I've argued before against the use of the term "birth rape" to describe some women's experiences of violation, and even violence, during labor. That doesn't answer the question of what we should call these experiences, though. Well, I just discovered, via Babble, that Venezuela has an alternative phrase: "obstetric violence." That's more like it.
An article in the December issue of the International Journal of Gynecology & Obstetrics reports that the country has introduced the new legal term, which carries with it a fine and the potential for professional disciplinary actions. It is explained like so:
[T]he appropriation of the body and reproductive processes of women by health personnel, which is expressed as dehumanized treatment, an abuse of medication, and to convert the natural processes into pathological ones, bringing with it loss of autonomy and the ability to decide freely about their bodies and sexuality, negatively impacting the quality of life of women.
If we're being honest, my first response to that is to laugh. Why? Because "dehumanized treatment, "abuse of medication" and pathologizing "the natural processes" sounds so much like par for the course, as far as hospitals generally go. Not that it should be that way, but it so often is. But the rule, which is part of the Organic Law on the Right of Women to Be Free from Violence, further details specific violations:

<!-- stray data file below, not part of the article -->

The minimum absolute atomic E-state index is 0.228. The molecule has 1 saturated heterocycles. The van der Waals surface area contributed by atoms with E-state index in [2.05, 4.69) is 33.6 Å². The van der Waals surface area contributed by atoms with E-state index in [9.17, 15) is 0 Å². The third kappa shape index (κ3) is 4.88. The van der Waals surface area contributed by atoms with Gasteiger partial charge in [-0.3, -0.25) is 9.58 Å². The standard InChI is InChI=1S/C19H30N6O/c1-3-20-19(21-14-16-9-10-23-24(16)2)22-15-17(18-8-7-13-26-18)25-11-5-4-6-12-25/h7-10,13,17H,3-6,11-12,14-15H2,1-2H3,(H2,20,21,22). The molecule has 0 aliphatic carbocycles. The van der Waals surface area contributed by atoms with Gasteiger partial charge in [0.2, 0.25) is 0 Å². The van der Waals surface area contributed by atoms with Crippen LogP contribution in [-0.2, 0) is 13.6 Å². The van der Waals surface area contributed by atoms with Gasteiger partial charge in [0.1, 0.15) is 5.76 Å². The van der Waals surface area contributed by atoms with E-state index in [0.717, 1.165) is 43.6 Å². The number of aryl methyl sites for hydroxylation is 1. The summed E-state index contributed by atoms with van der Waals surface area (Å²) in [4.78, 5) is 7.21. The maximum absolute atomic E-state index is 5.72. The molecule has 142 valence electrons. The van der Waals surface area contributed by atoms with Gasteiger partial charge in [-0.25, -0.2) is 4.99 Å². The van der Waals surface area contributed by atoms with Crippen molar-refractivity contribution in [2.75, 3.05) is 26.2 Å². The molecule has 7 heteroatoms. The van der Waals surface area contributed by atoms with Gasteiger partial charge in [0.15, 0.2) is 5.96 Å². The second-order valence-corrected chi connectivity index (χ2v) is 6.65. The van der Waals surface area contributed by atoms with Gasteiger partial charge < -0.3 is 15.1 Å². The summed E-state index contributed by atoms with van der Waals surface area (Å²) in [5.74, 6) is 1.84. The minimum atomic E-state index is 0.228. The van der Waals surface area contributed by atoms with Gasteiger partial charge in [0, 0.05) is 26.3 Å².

(1) Untimely and ineffective attention of obstetric emergencies; (2) Forcing the woman to give birth in a supine position, with legs raised, when the necessary means to perform a vertical delivery are available; (3) Impeding the early attachment of the child with his/her mother without a medical cause thus preventing the early attachment and blocking the possibility of holding, nursing or breast-feeding immediately after birth; (4) Altering the natural process of low-risk delivery by using acceleration techniques, without obtaining voluntary, expressed and informed consent of the woman; (5) Performing delivery via cesarean section, when natural childbirth is possible, without obtaining voluntary, expressed, and informed consent from the woman.
It seems not all cases of so-called birth rape would be covered by the law, based on the broadness of some activists' definitions. For example, Amity Reed, who doggedly defends the use of the term, characterized "birth rape" as a case where during labor "an instrument or hand is inserted into a woman's vagina without permission, after which the woman feels violated."
We could stand to learn a couple of things from the Venezuelan measure: For starters, using straightforward language like "obstetric violence" might be more effective than relying on a term that employs a loaded word like "rape." Perhaps even more important, though, is that in defining such a term -- regardless of whether we prefer "birth rape" or "obstetric violence" -- we better spell out exactly what it is that we're talking about and leave no room for ambiguity.